The NFL is trying to prepare for the celebration of the league’s 100th anniversary, and part of that preparation is trying to mitigate the risks of a variety of factors tarnishing the narrative during that centennial celebration. One of those risks is the very real potential for labor strife, with the current Collective Bargaining Agreement coming up for expiration in a relatively short period of time.
NFL Commissioner Roger Goodell recently confirmed that it is indeed the league’s intention, and hope, to get a new CBA deal done and ratified in time for the start of the 2019 season, which would be early. It’s not set to expire until after the 2020 season, but if a new deal is not reached by March, then the following offseason would function as an ‘uncapped’ year the way 2010 was. There would be other complications as well.
While there has been some tension and shots taken between the sides here and there, the truth is that the rhetoric that we saw about a decade ago over this issue is significantly toned down. It has even been walked back relative to the past couple of years in the run-up to another potential contentious round of negotiations.
This is, perhaps, because the players understand the opportunity that the league is presenting itself. The NFLPA knows that the NFL would have no choice but to be more conciliatory if they want the Players Association to play ball and get a new CBA wrapped up early for the sake of their centennial celebration. But then it becomes a delicate matter of finding out how far you can push without it snapping back into your face.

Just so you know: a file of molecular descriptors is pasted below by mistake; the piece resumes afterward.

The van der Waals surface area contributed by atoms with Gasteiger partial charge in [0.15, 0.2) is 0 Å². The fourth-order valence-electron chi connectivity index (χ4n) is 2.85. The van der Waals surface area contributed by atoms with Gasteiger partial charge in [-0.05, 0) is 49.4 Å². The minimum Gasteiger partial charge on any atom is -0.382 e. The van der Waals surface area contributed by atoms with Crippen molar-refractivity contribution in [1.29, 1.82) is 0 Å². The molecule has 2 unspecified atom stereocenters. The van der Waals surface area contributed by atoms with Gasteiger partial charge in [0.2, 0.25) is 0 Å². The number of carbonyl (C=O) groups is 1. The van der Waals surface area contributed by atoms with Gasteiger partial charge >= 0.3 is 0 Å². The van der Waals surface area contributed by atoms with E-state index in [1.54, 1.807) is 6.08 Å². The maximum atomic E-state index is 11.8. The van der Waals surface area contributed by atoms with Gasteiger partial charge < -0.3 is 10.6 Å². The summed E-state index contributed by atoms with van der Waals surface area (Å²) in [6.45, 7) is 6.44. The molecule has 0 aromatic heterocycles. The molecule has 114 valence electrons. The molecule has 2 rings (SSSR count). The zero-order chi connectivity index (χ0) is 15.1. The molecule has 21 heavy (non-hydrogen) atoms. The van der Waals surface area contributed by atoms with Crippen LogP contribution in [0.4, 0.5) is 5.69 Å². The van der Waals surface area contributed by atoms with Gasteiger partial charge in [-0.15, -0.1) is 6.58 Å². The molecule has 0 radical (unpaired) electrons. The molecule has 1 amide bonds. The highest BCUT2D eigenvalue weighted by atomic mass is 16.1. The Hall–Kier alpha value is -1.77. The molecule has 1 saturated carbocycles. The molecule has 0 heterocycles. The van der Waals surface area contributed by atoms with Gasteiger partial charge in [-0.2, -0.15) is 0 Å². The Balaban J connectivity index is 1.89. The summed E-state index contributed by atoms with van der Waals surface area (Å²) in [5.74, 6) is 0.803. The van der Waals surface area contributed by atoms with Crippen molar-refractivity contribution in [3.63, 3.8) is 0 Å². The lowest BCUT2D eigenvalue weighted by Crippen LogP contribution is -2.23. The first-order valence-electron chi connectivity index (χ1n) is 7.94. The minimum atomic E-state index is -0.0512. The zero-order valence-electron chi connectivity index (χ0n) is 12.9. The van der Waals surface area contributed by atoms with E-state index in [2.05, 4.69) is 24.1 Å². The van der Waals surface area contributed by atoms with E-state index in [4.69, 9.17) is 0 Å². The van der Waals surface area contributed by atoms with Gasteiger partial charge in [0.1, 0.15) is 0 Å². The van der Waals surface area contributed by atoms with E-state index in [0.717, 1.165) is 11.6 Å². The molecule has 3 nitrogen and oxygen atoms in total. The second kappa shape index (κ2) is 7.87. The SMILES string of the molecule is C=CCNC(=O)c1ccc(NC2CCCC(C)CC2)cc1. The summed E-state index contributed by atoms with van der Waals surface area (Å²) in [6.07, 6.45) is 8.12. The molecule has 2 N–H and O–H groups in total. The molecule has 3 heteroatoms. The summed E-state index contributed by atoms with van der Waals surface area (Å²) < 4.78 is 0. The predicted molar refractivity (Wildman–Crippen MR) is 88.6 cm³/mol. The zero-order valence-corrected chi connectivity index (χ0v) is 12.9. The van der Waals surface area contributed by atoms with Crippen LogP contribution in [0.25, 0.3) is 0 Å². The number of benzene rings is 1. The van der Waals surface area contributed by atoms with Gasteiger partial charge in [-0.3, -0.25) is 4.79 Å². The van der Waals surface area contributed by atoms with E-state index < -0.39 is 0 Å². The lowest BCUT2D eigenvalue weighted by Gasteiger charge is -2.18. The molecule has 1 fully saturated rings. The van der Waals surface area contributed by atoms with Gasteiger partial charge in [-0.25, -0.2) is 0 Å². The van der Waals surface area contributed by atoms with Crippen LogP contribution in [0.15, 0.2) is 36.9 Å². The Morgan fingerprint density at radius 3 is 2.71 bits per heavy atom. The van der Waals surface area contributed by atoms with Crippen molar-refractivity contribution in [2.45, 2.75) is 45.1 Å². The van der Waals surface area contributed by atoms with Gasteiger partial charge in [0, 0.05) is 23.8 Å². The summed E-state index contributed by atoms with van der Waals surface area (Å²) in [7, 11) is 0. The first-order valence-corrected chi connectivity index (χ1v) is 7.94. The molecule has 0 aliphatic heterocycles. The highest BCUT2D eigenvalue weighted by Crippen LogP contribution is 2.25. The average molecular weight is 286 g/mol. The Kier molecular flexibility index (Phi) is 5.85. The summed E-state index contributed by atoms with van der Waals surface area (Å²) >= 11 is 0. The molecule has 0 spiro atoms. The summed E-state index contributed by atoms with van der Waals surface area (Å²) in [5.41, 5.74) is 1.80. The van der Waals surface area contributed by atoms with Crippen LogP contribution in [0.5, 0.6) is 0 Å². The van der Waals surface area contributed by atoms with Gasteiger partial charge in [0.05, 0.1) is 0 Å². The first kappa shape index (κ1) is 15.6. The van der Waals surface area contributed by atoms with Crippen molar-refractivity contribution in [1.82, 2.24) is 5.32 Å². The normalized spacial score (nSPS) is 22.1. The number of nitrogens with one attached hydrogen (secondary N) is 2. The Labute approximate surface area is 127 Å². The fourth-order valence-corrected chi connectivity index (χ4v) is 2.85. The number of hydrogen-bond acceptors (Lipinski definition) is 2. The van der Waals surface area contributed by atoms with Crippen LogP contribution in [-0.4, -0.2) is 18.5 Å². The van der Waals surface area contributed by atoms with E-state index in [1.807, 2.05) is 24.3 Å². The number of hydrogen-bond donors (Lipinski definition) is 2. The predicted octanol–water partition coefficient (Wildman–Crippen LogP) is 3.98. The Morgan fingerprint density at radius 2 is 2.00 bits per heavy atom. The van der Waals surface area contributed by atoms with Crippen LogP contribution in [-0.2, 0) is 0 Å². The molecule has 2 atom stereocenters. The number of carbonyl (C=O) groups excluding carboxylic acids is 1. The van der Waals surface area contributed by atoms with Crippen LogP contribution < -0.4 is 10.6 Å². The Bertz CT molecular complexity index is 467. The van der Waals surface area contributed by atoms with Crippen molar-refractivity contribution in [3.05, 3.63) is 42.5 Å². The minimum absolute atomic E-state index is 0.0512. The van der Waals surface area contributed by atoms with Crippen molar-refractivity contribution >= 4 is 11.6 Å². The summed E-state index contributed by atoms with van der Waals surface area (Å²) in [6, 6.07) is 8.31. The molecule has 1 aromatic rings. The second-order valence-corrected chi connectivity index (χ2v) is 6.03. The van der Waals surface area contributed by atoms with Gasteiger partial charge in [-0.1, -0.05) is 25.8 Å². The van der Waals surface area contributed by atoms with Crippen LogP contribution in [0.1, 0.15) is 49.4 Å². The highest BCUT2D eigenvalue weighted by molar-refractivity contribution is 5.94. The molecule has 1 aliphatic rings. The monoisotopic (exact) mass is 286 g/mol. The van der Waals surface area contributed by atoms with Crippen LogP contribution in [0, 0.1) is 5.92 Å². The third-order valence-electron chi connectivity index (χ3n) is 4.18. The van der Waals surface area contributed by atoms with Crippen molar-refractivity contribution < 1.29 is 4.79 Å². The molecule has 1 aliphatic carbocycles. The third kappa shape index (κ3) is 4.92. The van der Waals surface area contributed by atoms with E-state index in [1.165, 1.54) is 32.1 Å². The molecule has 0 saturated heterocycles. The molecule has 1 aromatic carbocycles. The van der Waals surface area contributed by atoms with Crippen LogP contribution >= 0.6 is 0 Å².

Both sides have already been at work, with multiple meetings between representatives having already taken place this month, with another scheduled for tomorrow. According to Peter King, sources from both sides of the negotiating table have reported positive indications of forward progress, even if we are still a long way off from accomplishing the end goal by September.
King wrote that a team source “felt the chance of making a deal on a new CBA was 50-50 this year if the union would stick with the current economic formula of the game; currently players get about 47 percent of the game’s gross revenue”. He also said that the percentage has not come up yet—it probably will.
He also spoke with a union representative who was less optimistic because of the very topic broached, but he did offer that the meetings having taken place so far represented “baby steps”, which is better than nothing. It really comes down to how far the league is willing to bend, because the union remembers how much it felt it got the short end of the stick last times.
As for the recent resurgence of discussion over the 18-game season, King wrote that even a club official told him he “can’t see it” happening. Frankly, this seems like little more than a bargaining chip that they know they won’t get, but they’re going to play it to its maximum capacity this time.